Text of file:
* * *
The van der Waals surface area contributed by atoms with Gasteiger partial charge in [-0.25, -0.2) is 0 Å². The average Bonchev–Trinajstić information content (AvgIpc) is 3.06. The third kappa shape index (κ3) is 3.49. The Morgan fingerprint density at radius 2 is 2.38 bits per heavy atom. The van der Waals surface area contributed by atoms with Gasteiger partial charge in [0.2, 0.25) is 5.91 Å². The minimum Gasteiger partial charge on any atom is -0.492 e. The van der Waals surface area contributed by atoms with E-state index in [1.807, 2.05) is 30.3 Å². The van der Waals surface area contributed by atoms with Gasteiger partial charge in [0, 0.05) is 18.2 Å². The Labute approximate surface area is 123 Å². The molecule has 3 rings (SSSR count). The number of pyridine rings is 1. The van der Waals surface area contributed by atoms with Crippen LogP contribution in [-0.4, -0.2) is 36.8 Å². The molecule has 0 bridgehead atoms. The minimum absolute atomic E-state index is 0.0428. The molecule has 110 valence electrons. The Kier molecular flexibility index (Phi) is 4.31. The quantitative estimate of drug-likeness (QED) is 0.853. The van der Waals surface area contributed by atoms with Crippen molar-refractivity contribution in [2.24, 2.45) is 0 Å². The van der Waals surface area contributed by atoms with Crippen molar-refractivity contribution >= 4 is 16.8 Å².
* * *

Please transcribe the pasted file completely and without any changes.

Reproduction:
The van der Waals surface area contributed by atoms with Gasteiger partial charge in [-0.25, -0.2) is 0 Å². The average Bonchev–Trinajstić information content (AvgIpc) is 3.06. The third kappa shape index (κ3) is 3.49. The Morgan fingerprint density at radius 2 is 2.38 bits per heavy atom. The van der Waals surface area contributed by atoms with Gasteiger partial charge in [0.2, 0.25) is 5.91 Å². The minimum Gasteiger partial charge on any atom is -0.492 e. The van der Waals surface area contributed by atoms with E-state index in [1.807, 2.05) is 30.3 Å². The van der Waals surface area contributed by atoms with Gasteiger partial charge in [0, 0.05) is 18.2 Å². The Labute approximate surface area is 123 Å². The molecule has 3 rings (SSSR count). The number of pyridine rings is 1. The van der Waals surface area contributed by atoms with Crippen LogP contribution in [-0.4, -0.2) is 36.8 Å². The molecule has 0 bridgehead atoms. The minimum absolute atomic E-state index is 0.0428. The molecule has 110 valence electrons. The Kier molecular flexibility index (Phi) is 4.31. The quantitative estimate of drug-likeness (QED) is 0.853. The van der Waals surface area contributed by atoms with Crippen molar-refractivity contribution in [2.24, 2.45) is 0 Å². The van der Waals surface area contributed by atoms with Crippen molar-refractivity contribution >= 4 is 16.8 Å².